CAN YOU OFFER ANY ADVICE FOR WRITERS ON HOW BEST TO PROMOTE THEIR BOOK?
It is a full-time job, period. Not many have the luxury of dedicating this amount of time, but it is what is truly needed. Here are a few basics:
· You need to put together a marketing plan and strategy. Find someone with business savvy who can help you. Put together at least a 1-year plan, with goals and objectives.
· Create your own story and continue to tell it: Why this book and what does it mean to you?
· Apply for book awards: this is a great way to achieve recognition and exposure.
· Set up a dynamic website that tells your story and captures emails/comments
· Create a blog that you can share with other authors: tips, promotions, insight
· Set up your Amazon platform and learn all the tricks about exposure and rankings
· Do as much media: social media, radio, and television as you can (email contacts, networks, and other platforms). What is your hook? Why would they like to interview you?
· Try to do book presentations (or readings), not just at bookstores but also organizations and schools.
WHAT IS YOUR GREATEST TIP FOR ASPIRING AUTHORS?
The process is long and difficult. Everything from finding a proper literary agent, to finally getting a publisher. The little secret that no one tells you is that publishers do relatively nothing to help authors sell their book (it’s all up to you), an archaic publishing model fast becoming extinct. It becomes a full-time job if you want success, such as marketing, media, book signings, and events.
I have heard three important things about writing: Write about what you know, write about what you love, and WRITE! I believe that for every final, published page, it will take an author around 4-5 hours to complete. This means a 100-page book will take between 400-500 hours to complete. Also, writing is 10% writing and 90% rewriting (editing). If you asked most writers what is the one thing that they most need, it’s uninterrupted time.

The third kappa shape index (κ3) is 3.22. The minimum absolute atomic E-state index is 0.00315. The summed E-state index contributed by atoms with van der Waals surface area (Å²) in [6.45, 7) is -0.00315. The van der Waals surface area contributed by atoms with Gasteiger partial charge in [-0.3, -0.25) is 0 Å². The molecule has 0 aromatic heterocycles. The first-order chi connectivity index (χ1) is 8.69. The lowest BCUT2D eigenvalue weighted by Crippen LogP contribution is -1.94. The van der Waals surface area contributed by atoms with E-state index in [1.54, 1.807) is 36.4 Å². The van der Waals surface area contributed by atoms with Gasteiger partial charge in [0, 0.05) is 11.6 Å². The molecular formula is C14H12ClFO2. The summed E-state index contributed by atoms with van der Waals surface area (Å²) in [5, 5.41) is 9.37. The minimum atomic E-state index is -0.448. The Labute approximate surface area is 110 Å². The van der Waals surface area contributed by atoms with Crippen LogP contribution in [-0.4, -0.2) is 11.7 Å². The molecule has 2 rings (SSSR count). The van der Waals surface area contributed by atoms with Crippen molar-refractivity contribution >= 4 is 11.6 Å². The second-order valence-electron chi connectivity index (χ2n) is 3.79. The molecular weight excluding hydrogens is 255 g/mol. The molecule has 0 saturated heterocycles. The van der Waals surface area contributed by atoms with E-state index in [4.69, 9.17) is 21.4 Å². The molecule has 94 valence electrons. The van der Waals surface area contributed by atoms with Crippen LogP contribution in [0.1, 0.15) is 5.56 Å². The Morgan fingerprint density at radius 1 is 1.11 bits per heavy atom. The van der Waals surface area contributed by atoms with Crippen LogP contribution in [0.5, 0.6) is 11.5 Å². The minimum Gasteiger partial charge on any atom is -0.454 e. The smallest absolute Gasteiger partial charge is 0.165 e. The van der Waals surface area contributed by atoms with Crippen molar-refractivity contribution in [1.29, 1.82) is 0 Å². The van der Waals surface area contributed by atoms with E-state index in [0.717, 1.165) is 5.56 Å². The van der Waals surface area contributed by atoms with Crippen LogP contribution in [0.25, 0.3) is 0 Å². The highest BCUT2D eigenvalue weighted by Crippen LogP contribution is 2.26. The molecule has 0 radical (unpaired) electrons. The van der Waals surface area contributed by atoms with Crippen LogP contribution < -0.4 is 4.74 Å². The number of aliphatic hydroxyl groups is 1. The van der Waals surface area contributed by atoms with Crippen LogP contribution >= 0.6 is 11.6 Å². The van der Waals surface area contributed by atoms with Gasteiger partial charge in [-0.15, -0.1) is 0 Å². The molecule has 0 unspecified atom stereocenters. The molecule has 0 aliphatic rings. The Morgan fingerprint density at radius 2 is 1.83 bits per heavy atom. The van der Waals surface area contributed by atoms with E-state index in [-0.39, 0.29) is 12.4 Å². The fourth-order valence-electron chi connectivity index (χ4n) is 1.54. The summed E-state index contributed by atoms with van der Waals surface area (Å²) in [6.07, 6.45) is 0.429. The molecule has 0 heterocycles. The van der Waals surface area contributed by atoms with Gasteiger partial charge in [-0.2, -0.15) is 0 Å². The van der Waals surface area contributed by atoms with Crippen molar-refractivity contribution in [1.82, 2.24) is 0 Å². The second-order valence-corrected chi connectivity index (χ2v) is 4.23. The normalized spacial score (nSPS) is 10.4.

Story is everything. It can be simple or complex, but it must be interesting and well told. Find a unique story and start writing. First create your structure: beginning, middle, and end. It’s easier when you think about the story in chapters: where’s the book going, what happens next and how will it end? Develop your characters and know them well—give them depth and obstacles that they must overcome. Do your research and master the subject you’re writing about. Also, read. Enjoy reading and understand what’s out in the market. Find writers you like and learn from them: how they tell a story, the way they structure or pace their narrative, how they describe things. Analyze these books and figure out what makes them interesting or compelling—why they’re successful or why they work as a novel.
Remember, nothing happens overnight. It takes commitment, discipline, and endurance to produce an engaging and inspiring novel. To write and finish a book, you must first begin and spend time with it. Don’t worry about your first draft; just get your ideas and words onto paper (or the computer). Challenge yourself each day to produce a certain amount, perhaps two or three new pages. If you’re stuck on the next chapter, but you know what happens in another section, then jump to that scene. Just keep writing. If you can’t think of anything new, then start editing what you’ve already written, but just keep writing.
This is the discipline and commitment needed to finish a book. However, it’s one thing to create your story, structure, characters, and a compelling narrative; it’s another to edit. The more you edit, the better your story becomes; the more you edit, the more polished your writing becomes. Nevertheless, there is a time when you must finish and let it go, so you can move onto your next story. Most importantly, have fun. Write because you enjoy it.
Award-Winning Author C.R. Stewart, is based in San Diego. Stewart is a strong supporter of education and the arts and is an adjunct professor at Fermanian School of Business, Point Loma Nazarene University; and is Past President of the Board of Directors of the San Diego Ballet. Chad enjoys writing, world travel, reading, riding, swimming, sailing, tennis, and the Arts.